Happy though he is with his home life, Phoenix was anxious to get back to work after taking two years off. "I didn't think I'd be able to do it," he says of the punishing shooting schedule, which has seen him commit to four projects. Mary Magdalene, in which the actor plays Jesus Christ, Lynne Ramsay's excellent revenge thriller You Were Never Really Here, a biopic of quadriplegic cartoonist John Callahan called Don't Worry, He Won't Get Far On Foot and lastly Western dark comedy The Sisters Brothers. The eclectic nature of these projects got him through, as did his stringent vetting process.
"I'm really specific and careful about the movies I choose to do. I wanna wake up and want to get to set early because I'm excited to dig into the work." Mary Magdalene certainly seems to have stirred feelings for Phoenix; he's since begun a relationship with the film's lead, Rooney Mara.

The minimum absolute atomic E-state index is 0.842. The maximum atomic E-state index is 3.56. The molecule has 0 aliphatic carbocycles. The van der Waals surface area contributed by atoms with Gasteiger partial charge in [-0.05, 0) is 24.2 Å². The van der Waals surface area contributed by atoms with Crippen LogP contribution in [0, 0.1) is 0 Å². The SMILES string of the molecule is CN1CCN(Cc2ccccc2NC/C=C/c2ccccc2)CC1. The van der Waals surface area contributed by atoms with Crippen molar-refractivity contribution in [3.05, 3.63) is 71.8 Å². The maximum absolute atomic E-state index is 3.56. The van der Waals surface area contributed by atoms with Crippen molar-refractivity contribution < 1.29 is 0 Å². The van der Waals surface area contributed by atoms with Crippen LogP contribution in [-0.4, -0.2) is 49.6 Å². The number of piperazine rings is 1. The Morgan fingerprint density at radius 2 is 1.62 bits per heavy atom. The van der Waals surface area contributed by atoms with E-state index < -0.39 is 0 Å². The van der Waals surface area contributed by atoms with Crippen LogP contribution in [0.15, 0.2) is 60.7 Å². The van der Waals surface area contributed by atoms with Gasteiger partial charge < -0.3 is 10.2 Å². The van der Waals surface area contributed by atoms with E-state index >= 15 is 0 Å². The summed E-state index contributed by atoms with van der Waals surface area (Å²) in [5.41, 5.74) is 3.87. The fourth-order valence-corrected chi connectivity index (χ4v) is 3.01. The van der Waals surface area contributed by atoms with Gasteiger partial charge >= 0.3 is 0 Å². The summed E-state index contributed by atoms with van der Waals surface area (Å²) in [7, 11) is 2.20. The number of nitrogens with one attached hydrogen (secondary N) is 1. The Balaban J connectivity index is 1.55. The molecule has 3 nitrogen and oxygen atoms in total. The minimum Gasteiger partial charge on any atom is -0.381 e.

Coming off the back of You Were Never Really Here in which he plays a monolith of a man, Phoenix was put on a "brutal" 300-calories-a-day for Mary Magdalene so as not to portray the first muscle-bound Jesus, and this was in Sicily "where you just wanna roll out and eat some good pasta and have a glass of wine".
He got down to biblically emaciated in time for production and gives another consummate performance, the film ruminating on the nature of faith in a similar way to Martin Scorsese's Silence.
"There's just no one like him," he says of Mary Magdalene director Garth Davis. "There's such a sensitivity and consideration and appreciation for what everybody does, he reveres acting or at least he makes you feel that way, and so he's super-perceptive.